Scrupulously noting Shabbat, chagim, Rosh Chodesh, and the precise time of sunset that ushered in these special days, Rabbi Scheiner at first only schematically set down these calculations. But the final product, rendered in a checkerboard notebook, was a full-blown, beautifully calligraphed calendar, with equal finesse being given to the Hebrew, Yiddish, and Polish names and dates. And even the nuanced errors that crept into the definitive version—mistaking tzeit hakochavim for the time of shkiah, for example—testify to the remarkable pains taken to craft a meticulous guide to Jewish life in the midst of carnage. The calendar also doubled as a kind of diary. On a number of dates Rabbi Scheiner noted, in red-inked Yiddish script, tragic events that had occurred to neighbors and friends. The Scheiner family was gratefully liberated in January 1945 by the Red Army, and returned to Pinczow to find that the streets were empty of Jews.

At roughly the same period in Western Europe, Rabbi Yehoshua Neuwirth, renowned in the postwar world for his book Shemirat Shabbat Kehilchata, spent the war years in Amsterdam in hiding with his parents. He was twelve or thirteen when the war began. The Neuwirths were based in Berlin in the 1930s, but after Kristallnacht they sent their three sons, including Yehoshua, to Antwerp, where the latter celebrated his bar mitzvah with a foster family. Their parents soon fled Germany as well, and the family was reunited in Amsterdam, where they eventually went into hiding. Somehow they escaped even the final “action” in fall 1943.6

Yehoshua Neuwirth was around seventeen years old when he made a calendar, which he did both to keep busy and also to keep track of time. While in hiding, writes Rabbi Neuwirth, “there was not in our possession a calendar according to which we could know the days of the holidays.” Relying on one of the few sacred books in the bunker as a guide, he was able to construct a Jewish calendar from scratch, and fashioned a calendar “for the years they were in hiding” with “the times and days of Shabbatot and holidays and also fast days.” The multi-year calendar ended up circulating outside the family’s hiding place, since word of its existence spread to the Dutch Jewish Underground, which took steps to photograph it and disseminate the reproductions to Jews in camps.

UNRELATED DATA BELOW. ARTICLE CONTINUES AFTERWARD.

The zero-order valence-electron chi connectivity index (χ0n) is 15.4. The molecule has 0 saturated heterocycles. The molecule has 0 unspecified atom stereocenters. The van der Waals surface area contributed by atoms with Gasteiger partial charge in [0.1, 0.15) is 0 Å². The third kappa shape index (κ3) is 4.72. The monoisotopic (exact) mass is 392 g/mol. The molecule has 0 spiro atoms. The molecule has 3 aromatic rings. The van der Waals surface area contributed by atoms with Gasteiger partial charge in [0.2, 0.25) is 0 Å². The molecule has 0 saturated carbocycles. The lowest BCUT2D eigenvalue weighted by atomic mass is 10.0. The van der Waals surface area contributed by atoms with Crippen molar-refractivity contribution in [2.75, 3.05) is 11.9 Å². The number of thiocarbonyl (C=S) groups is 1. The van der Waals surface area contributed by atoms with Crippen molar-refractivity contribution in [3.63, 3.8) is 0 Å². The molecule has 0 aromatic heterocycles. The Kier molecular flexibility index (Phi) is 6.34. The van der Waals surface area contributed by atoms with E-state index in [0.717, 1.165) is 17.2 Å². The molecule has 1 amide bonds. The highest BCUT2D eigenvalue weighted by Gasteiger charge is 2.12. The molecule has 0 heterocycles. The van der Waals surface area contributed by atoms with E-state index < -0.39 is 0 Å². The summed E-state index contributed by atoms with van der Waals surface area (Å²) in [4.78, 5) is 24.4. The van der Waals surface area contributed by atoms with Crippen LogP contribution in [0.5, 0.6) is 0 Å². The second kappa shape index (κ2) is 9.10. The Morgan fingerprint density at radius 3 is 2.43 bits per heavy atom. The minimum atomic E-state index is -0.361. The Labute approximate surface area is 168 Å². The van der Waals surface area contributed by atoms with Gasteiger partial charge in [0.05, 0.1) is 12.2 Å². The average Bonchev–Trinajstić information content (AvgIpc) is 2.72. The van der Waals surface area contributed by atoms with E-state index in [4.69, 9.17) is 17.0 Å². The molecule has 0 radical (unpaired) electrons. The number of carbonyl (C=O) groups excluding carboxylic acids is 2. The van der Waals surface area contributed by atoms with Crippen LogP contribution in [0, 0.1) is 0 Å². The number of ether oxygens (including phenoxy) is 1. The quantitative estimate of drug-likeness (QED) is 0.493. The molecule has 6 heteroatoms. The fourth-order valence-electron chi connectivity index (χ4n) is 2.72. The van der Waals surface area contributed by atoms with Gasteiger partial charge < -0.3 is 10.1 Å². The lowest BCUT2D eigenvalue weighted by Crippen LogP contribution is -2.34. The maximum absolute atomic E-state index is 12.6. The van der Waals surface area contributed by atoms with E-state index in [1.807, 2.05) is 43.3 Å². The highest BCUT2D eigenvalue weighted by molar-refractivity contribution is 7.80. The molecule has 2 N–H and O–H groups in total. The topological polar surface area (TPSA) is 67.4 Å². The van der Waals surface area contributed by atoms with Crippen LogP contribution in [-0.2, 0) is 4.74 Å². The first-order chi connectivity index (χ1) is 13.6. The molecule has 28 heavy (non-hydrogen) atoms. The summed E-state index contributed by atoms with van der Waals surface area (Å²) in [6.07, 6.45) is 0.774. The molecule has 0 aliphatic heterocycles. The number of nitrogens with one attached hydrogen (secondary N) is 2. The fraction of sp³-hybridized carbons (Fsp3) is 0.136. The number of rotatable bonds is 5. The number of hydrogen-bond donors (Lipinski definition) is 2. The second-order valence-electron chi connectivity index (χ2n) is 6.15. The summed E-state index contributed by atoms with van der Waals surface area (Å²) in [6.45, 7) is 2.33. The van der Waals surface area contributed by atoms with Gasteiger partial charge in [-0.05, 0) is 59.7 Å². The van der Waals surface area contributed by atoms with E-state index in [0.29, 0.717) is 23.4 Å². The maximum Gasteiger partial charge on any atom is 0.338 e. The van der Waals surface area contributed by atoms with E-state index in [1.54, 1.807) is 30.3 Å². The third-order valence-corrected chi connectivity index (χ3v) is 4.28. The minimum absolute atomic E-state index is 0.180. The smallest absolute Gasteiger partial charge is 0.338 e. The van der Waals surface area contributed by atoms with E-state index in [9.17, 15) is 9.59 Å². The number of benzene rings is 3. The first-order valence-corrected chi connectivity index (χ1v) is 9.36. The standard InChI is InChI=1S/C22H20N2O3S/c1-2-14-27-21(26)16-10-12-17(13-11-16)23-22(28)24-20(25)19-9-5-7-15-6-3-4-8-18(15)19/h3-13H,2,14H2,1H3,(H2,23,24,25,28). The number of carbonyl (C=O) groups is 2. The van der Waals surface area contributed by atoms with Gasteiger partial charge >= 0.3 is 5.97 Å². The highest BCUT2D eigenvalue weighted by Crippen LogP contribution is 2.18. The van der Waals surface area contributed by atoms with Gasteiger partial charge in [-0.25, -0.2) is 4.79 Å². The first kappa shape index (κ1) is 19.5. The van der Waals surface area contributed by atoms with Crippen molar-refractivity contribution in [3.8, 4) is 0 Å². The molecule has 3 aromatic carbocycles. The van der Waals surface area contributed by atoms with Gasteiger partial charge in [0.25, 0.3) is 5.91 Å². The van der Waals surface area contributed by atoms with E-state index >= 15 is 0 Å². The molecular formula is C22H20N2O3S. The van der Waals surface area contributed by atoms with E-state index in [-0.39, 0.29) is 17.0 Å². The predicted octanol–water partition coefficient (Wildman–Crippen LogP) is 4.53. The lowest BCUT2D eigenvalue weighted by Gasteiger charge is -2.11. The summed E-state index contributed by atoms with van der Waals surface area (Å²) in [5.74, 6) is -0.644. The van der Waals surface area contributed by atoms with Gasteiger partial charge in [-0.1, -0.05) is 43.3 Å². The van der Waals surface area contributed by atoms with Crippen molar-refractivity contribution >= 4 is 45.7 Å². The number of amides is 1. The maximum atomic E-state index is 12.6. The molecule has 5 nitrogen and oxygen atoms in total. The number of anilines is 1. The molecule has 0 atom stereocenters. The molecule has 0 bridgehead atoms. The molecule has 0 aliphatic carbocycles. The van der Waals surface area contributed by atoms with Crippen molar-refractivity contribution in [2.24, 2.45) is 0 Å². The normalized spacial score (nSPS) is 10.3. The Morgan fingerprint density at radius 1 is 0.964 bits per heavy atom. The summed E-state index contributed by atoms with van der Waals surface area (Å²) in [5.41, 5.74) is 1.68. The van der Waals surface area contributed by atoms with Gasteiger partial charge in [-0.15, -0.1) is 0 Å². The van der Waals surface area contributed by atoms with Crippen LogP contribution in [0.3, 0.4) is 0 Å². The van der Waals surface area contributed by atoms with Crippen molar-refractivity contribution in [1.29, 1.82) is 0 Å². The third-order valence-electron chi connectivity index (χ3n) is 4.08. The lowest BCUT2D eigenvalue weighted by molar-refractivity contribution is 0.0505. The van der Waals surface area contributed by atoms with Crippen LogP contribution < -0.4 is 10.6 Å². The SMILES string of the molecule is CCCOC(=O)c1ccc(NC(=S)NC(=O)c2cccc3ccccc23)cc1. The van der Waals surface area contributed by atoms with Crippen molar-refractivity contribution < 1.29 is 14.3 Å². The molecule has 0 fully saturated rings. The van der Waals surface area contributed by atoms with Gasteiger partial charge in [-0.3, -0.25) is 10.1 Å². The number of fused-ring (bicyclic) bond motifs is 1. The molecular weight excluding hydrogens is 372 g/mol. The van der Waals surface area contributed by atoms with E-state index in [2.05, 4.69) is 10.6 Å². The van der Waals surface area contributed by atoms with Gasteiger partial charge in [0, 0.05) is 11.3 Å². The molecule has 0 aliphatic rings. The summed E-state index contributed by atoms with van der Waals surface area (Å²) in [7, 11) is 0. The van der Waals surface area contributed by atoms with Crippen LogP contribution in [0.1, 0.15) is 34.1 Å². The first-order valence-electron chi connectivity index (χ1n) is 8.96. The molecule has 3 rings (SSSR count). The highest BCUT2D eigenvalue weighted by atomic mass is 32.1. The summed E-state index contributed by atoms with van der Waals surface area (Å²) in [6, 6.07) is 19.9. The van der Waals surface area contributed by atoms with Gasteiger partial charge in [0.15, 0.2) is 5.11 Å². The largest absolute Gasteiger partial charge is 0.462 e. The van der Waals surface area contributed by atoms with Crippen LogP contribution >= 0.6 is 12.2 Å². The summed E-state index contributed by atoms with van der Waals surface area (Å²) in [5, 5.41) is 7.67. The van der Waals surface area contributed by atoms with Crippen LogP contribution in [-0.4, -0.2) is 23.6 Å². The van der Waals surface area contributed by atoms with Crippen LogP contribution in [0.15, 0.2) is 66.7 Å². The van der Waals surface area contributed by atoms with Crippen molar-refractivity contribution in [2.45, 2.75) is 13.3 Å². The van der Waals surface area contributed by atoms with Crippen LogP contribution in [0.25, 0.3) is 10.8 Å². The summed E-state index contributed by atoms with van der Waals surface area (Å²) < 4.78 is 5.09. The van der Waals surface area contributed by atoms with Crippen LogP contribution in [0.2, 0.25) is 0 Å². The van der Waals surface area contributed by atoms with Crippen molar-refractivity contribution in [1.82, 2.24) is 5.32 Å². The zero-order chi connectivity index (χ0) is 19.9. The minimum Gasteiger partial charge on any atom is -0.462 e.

Rabbi Neuwirth’s efforts had their near parallel in a hand-written calendar for 5703 (1942-1943) produced by a senior figure in the Amsterdam Jewish community, Rabbi Shimon Hammelburg.7 Born in 1884, Rabbi Hammelburg was noteworthy for his translation of the Mishnah into Dutch. He served as a member of the Amsterdam chevra kadisha and as a teacher in an Amsterdam yeshivah, and was apparently well known for his calendrical prowess. In Rabbi Hammelburg’s case, however, the 5703 calendar was tragically his last. He was deported to the Sobibor death camp and murdered there on June 4, 1943/Rosh Chodesh Sivan, 5703. His meticulous calendar thus eerily included the day of his own demise.